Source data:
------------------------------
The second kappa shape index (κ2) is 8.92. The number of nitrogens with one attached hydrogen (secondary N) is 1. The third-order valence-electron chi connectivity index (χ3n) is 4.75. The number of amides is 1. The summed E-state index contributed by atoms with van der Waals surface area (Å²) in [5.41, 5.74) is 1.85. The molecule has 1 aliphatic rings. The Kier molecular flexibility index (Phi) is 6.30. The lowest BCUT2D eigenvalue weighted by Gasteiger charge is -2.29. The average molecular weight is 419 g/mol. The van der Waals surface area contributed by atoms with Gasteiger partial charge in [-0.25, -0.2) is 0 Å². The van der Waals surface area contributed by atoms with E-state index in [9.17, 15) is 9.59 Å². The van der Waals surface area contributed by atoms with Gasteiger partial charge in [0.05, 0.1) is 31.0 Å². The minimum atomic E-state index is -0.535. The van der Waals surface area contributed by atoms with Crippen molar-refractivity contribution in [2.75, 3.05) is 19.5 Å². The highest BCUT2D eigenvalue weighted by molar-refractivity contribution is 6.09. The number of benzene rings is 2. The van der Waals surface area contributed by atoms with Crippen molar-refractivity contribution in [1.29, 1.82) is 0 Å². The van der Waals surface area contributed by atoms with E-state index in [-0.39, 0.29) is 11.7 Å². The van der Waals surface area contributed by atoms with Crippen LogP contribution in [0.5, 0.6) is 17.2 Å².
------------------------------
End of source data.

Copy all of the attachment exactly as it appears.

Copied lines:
The second kappa shape index (κ2) is 8.92. The number of nitrogens with one attached hydrogen (secondary N) is 1. The third-order valence-electron chi connectivity index (χ3n) is 4.75. The number of amides is 1. The summed E-state index contributed by atoms with van der Waals surface area (Å²) in [5.41, 5.74) is 1.85. The molecule has 1 aliphatic rings. The Kier molecular flexibility index (Phi) is 6.30. The lowest BCUT2D eigenvalue weighted by Gasteiger charge is -2.29. The average molecular weight is 419 g/mol. The van der Waals surface area contributed by atoms with Gasteiger partial charge in [-0.25, -0.2) is 0 Å². The van der Waals surface area contributed by atoms with E-state index in [9.17, 15) is 9.59 Å². The van der Waals surface area contributed by atoms with Gasteiger partial charge in [0.05, 0.1) is 31.0 Å². The minimum atomic E-state index is -0.535. The van der Waals surface area contributed by atoms with Crippen molar-refractivity contribution in [2.75, 3.05) is 19.5 Å². The highest BCUT2D eigenvalue weighted by molar-refractivity contribution is 6.09. The number of benzene rings is 2. The van der Waals surface area contributed by atoms with Crippen molar-refractivity contribution in [1.29, 1.82) is 0 Å². The van der Waals surface area contributed by atoms with E-state index in [-0.39, 0.29) is 11.7 Å². The van der Waals surface area contributed by atoms with Crippen LogP contribution in [0.5, 0.6) is 17.2 Å².